Last week I was privileged to host an evening at the Vancouver International Mountain Film Festival which featured four recent documentary films dealing with Enbridge’s proposed twin Northern Gateway pipelines and the Alberta Tar Sands that would feed it.
Close to 400 people turned out to North Vancouver’s Centennial Theatre to take in the show, which included adventure filmmaker Frank Wolf’s entertaining and insightful On the Line. The film documents Wolf’s arduous 50-plus day trek with his pal Todd McGowan along the entire proposed Northern Gateway route and first portion of the associated supertanker route from Kitimat – the pipeline’s terminus. The rugged wilderness of Wolf’s film is a starkly different landscape than the one Enbridge portrays in its idyllic promotional video depicting the pipeline right-of-way (see video below).
Wolf and McGowan travelled by bicycle, raft, kayak and on foot, using the company’s own GPS mapping data to plot their course. While the pipeline would stretch 1,177 km from Bruderheim, Alberta, to BC’s Central Coast, the pair journeyed 2,400 km in total. The disparity in distances gives you a sense of the steep mountain terrain the pipeline must traverse, over two major alpine ranges – the Rockies and Coast Mountains. So treacherous is the path through the latter peaks that the company proposes to drill two 6 km tunnels through the Clore River and Hoult Creek valleys near Kitimat.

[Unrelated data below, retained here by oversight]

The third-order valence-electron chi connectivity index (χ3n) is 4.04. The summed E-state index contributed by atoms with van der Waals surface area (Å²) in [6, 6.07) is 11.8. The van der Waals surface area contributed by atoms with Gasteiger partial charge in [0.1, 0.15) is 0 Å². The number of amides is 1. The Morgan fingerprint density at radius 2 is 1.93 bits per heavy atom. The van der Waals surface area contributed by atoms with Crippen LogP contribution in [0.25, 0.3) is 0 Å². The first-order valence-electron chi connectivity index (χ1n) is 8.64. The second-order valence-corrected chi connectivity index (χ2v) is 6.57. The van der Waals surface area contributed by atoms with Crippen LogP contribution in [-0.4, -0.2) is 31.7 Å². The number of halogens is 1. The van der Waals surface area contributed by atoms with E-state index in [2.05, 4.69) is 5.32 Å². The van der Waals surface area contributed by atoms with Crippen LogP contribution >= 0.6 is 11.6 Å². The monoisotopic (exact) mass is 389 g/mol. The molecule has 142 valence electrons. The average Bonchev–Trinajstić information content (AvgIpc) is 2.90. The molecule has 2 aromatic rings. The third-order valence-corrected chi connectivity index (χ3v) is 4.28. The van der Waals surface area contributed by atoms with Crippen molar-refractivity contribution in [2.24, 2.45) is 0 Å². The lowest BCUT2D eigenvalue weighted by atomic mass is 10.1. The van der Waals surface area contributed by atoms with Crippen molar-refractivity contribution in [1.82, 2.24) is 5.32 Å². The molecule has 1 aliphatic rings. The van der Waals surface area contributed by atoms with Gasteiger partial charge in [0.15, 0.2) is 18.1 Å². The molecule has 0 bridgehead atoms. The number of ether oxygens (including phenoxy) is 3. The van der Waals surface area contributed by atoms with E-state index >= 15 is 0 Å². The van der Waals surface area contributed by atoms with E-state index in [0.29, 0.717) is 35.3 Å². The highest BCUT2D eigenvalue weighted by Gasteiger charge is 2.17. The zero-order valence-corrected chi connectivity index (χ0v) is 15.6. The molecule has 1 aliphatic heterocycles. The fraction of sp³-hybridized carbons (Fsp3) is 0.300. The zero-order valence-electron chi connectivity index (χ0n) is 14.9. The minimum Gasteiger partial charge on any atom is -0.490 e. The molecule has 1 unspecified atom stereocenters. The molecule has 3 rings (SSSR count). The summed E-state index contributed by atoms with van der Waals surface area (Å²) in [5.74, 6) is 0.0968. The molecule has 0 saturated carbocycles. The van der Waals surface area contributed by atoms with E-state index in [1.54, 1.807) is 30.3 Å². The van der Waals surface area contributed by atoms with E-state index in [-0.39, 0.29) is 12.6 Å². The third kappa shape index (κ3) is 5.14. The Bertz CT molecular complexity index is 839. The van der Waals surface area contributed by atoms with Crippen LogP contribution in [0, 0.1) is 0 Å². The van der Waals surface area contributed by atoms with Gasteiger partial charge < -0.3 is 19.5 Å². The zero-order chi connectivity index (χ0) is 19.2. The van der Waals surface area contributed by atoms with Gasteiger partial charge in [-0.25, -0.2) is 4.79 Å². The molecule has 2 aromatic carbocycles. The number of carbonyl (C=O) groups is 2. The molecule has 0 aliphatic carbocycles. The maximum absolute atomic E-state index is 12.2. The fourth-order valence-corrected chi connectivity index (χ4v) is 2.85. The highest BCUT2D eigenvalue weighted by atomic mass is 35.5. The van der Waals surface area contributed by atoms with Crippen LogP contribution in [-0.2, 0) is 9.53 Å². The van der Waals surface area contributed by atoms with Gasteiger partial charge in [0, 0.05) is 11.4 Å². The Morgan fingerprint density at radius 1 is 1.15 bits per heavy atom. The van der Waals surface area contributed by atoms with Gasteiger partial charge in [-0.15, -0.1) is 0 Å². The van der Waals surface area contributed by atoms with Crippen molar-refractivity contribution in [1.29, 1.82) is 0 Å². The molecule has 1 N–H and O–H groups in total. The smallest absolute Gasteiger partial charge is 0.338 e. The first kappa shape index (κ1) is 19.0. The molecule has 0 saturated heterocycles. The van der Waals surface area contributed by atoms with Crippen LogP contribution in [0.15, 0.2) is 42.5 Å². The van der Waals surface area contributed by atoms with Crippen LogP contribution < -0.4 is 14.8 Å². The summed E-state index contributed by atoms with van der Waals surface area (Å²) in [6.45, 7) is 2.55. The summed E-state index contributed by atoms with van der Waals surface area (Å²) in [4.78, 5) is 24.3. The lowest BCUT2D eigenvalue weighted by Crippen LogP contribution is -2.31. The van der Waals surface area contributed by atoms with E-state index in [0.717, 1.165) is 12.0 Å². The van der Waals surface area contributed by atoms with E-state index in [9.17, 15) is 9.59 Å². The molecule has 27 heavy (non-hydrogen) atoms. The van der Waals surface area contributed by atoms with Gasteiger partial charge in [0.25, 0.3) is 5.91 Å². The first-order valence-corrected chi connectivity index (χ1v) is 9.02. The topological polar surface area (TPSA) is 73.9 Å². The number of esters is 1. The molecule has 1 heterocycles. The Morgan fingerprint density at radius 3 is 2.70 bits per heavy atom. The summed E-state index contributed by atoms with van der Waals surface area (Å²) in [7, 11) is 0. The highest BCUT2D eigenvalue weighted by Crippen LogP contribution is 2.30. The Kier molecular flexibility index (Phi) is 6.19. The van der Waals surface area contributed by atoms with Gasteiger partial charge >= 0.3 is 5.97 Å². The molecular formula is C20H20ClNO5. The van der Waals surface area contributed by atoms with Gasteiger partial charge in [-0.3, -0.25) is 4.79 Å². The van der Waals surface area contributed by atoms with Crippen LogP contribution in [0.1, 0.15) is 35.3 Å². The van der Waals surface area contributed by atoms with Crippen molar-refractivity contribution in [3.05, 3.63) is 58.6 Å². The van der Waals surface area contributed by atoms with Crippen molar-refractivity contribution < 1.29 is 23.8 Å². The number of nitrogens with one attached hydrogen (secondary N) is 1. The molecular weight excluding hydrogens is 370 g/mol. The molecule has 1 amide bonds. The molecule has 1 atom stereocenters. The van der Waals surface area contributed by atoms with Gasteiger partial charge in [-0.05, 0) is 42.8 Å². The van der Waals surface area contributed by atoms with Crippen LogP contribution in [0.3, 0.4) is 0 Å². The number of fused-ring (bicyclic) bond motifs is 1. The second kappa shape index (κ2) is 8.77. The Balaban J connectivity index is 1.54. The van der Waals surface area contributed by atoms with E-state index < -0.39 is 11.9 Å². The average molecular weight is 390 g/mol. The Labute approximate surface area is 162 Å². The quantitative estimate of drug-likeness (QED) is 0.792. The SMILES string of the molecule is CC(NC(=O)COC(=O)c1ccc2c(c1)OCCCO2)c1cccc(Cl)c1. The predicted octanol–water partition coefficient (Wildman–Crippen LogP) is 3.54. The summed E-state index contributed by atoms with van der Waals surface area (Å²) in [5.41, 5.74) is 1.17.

One scene in particular from Wolf’s film illustrates how difficult it would be to reach – let alone clean up – a spill along the pipeline route, as he and McGowan are trapped atop a mountain for several days due to extreme weather. This after hacking their way through the thick bush of the Rockies.
With these images of BC’s dense, raw, unforgiving wilderness fresh in my mind after seeing On the Line, a colleague recently forwarded me Enbridge’s take on the same pipeline corridor. The company’s “route animation” depicts an innocuous pipe running through a handful of architectural model shrubberies scattered atop a flat, perfectly manicured putting green.
Whereas the real pipeline would cross 1,000 rivers and streams, there are but a handful of water bodies in this cartoon. And, apparently, Alberta oilmen don’t realize that in BC we have these things called “trees” – some of them pretty darned big at that.
In Enbridge’s animation, the mighty Rockies and Coast Mountains have been reduced to mere molehills. The treacherous 150-plus km wind tunnel that is the Douglas Channel is but a wide, calm canal, ideal for a riverboat cruise.
Clearly, in Enbridge’s eyes, we have nothing to worry about from their Tar Sands pipelines or supertankers on one of the world’s most treacherous coastlines. Never mind the rugged wilderness of Frank Wolf’s film or the very real geological concerns recently raised in these pages by eminent fish scientist Dr. Gordon Hartman – the Enbridge twin pipelines are but a walk in the park. See for yourself below…
Frank Wolf’s On the Line trailer: